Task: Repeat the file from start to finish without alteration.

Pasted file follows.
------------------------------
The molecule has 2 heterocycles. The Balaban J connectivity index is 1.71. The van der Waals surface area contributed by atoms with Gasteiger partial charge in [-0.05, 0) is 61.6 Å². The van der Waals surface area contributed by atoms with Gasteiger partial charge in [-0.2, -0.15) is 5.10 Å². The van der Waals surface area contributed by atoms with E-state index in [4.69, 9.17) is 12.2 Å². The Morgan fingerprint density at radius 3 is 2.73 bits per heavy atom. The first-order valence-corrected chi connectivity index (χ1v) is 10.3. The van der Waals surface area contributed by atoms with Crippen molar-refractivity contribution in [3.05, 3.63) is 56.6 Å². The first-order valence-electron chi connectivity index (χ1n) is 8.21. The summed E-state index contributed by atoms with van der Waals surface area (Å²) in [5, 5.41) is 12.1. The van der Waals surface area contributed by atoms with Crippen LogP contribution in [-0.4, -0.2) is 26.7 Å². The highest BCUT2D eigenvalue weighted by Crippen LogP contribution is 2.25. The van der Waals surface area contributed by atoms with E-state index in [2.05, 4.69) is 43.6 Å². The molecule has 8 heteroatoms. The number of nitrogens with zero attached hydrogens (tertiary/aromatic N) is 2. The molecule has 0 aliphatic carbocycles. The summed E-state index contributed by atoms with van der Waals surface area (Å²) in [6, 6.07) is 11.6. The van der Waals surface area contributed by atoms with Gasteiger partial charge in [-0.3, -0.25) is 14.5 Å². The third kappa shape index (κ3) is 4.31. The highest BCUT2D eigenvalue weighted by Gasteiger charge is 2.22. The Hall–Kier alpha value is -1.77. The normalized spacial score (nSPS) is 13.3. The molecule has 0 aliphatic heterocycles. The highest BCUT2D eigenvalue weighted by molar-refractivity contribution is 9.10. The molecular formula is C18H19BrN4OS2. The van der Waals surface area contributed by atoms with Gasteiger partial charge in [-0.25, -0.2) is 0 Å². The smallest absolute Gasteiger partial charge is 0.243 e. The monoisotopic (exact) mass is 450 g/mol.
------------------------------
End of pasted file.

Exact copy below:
The molecule has 2 heterocycles. The Balaban J connectivity index is 1.71. The van der Waals surface area contributed by atoms with Gasteiger partial charge in [-0.05, 0) is 61.6 Å². The van der Waals surface area contributed by atoms with Gasteiger partial charge in [-0.2, -0.15) is 5.10 Å². The van der Waals surface area contributed by atoms with E-state index in [4.69, 9.17) is 12.2 Å². The Morgan fingerprint density at radius 3 is 2.73 bits per heavy atom. The first-order valence-corrected chi connectivity index (χ1v) is 10.3. The van der Waals surface area contributed by atoms with Crippen molar-refractivity contribution in [3.05, 3.63) is 56.6 Å². The first-order valence-electron chi connectivity index (χ1n) is 8.21. The summed E-state index contributed by atoms with van der Waals surface area (Å²) in [5, 5.41) is 12.1. The van der Waals surface area contributed by atoms with Crippen LogP contribution in [-0.4, -0.2) is 26.7 Å². The highest BCUT2D eigenvalue weighted by Crippen LogP contribution is 2.25. The van der Waals surface area contributed by atoms with E-state index in [2.05, 4.69) is 43.6 Å². The molecule has 8 heteroatoms. The number of nitrogens with zero attached hydrogens (tertiary/aromatic N) is 2. The molecule has 0 aliphatic carbocycles. The summed E-state index contributed by atoms with van der Waals surface area (Å²) in [6, 6.07) is 11.6. The van der Waals surface area contributed by atoms with Gasteiger partial charge in [-0.3, -0.25) is 14.5 Å². The third kappa shape index (κ3) is 4.31. The highest BCUT2D eigenvalue weighted by Gasteiger charge is 2.22. The Hall–Kier alpha value is -1.77. The normalized spacial score (nSPS) is 13.3. The molecule has 0 aliphatic heterocycles. The highest BCUT2D eigenvalue weighted by molar-refractivity contribution is 9.10. The molecular formula is C18H19BrN4OS2. The van der Waals surface area contributed by atoms with Gasteiger partial charge in [-0.25, -0.2) is 0 Å². The smallest absolute Gasteiger partial charge is 0.243 e. The monoisotopic (exact) mass is 450 g/mol.